•2005, America lives through Hurricane Katrina. With losses exceeding $200 billion and over 2,500 lives, Katrina exposes disaster management weaknesses at all levels: federal, state, and local. It also highlights the difficulties of mounting a national emergency response.

•2005, During Hurricane Katrina, 66,000 personnel are deployed under EMAC, straining its capacity to administer resources, and exceeding the receiving states’ abilities to effectively use the personnel that are sent. EMAC begins efforts with FEMA to support larger future missions.

•2005, Then-Senator Obama introduces S.1685 which would have directed DHS to ensure that each state plan for realistic evacuation of individuals with special needs in emergencies.

•2006, President Bush signed the Post-Katrina Reform Act, re-focusing FEMA’s responsibilities within DHS to lead the nation in developing a comprehensive emergency management system.

•2006, FEMA signed an ambulance contract to provide ground transportation to NDMS mobilization centers. DHS entered into a regional ambulance contract later expanding this to a national contract. Yet, with a limited contractual function, our nation’s ambulance services still are not capable of effective national coordination.

•2008, the National Response Framework (NRF) replaced the National Response Plan. It is the core document for the new emergency management structure, and includes annexes that outline emergency support functions. Some key policies and associated plans to implement these policies are yet developed. The NRF represents a significant change in guidance that has helped direct the nation toward a more comprehensive national response capability.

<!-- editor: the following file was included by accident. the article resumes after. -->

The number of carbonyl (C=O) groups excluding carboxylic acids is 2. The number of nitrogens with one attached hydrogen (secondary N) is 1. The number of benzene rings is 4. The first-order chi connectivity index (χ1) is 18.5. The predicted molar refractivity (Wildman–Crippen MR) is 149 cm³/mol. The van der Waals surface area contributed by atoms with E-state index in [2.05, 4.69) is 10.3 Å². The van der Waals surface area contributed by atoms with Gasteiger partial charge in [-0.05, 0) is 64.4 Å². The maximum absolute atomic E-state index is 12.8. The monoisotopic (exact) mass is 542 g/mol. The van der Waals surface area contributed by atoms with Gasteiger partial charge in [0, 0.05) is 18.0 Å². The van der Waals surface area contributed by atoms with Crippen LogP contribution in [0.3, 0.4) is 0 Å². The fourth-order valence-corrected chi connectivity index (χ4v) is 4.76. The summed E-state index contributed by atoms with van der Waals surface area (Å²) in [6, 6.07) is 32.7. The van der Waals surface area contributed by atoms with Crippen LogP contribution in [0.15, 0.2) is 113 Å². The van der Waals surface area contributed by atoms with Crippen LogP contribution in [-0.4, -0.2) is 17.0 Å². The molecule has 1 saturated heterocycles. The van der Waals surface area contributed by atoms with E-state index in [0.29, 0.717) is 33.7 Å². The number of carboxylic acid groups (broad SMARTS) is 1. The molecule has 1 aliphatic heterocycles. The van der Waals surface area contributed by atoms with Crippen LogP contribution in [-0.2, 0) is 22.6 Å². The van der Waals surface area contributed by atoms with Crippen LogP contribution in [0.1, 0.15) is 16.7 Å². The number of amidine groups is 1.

•2011, nationally we have over 15,000 ambulance companies, 800 rotor wing operations, 100 fixed-wing air ambulance companies in the United States, capable of eventually being co-opted into an effective national emergency medical services strategy. America still cannot adequately transport special patients during national emergencies. We have over 5,000 Hospitals and 12,000 nursing homes that must be given realistic options for evacuating during large scale emergencies. And our network of medical facilities, transporters, and emergency management must be tied together into a real time network of emergency receiving facilities. The national task is ahead of us.


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Filed under American Governance, Bureaucracy